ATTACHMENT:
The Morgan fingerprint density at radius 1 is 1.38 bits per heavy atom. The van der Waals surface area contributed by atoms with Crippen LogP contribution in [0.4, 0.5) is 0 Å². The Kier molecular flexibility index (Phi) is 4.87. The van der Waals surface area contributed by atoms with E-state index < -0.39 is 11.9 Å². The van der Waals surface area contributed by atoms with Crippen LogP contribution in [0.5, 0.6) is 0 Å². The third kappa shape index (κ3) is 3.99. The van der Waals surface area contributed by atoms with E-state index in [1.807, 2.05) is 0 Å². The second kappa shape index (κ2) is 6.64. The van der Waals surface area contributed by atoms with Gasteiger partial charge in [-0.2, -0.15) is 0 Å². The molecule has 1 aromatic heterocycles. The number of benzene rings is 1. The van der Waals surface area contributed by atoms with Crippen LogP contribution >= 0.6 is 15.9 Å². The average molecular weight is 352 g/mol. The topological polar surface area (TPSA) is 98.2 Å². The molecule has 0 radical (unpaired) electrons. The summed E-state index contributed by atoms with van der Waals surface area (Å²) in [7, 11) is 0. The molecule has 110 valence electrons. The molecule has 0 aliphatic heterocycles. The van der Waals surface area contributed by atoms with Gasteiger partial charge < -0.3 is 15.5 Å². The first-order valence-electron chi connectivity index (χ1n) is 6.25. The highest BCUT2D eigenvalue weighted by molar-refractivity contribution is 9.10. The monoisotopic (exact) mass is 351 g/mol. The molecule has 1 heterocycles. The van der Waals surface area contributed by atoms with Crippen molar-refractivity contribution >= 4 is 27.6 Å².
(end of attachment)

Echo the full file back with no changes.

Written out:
The Morgan fingerprint density at radius 1 is 1.38 bits per heavy atom. The van der Waals surface area contributed by atoms with Crippen LogP contribution in [0.4, 0.5) is 0 Å². The Kier molecular flexibility index (Phi) is 4.87. The van der Waals surface area contributed by atoms with E-state index < -0.39 is 11.9 Å². The van der Waals surface area contributed by atoms with Crippen LogP contribution in [0.5, 0.6) is 0 Å². The third kappa shape index (κ3) is 3.99. The van der Waals surface area contributed by atoms with E-state index in [1.807, 2.05) is 0 Å². The second kappa shape index (κ2) is 6.64. The van der Waals surface area contributed by atoms with Gasteiger partial charge in [-0.2, -0.15) is 0 Å². The molecule has 1 aromatic heterocycles. The number of benzene rings is 1. The van der Waals surface area contributed by atoms with Crippen LogP contribution >= 0.6 is 15.9 Å². The average molecular weight is 352 g/mol. The topological polar surface area (TPSA) is 98.2 Å². The molecule has 0 radical (unpaired) electrons. The summed E-state index contributed by atoms with van der Waals surface area (Å²) in [7, 11) is 0. The molecule has 110 valence electrons. The molecule has 0 aliphatic heterocycles. The van der Waals surface area contributed by atoms with Gasteiger partial charge < -0.3 is 15.5 Å². The first-order valence-electron chi connectivity index (χ1n) is 6.25. The highest BCUT2D eigenvalue weighted by molar-refractivity contribution is 9.10. The monoisotopic (exact) mass is 351 g/mol. The molecule has 1 heterocycles. The van der Waals surface area contributed by atoms with Crippen molar-refractivity contribution >= 4 is 27.6 Å².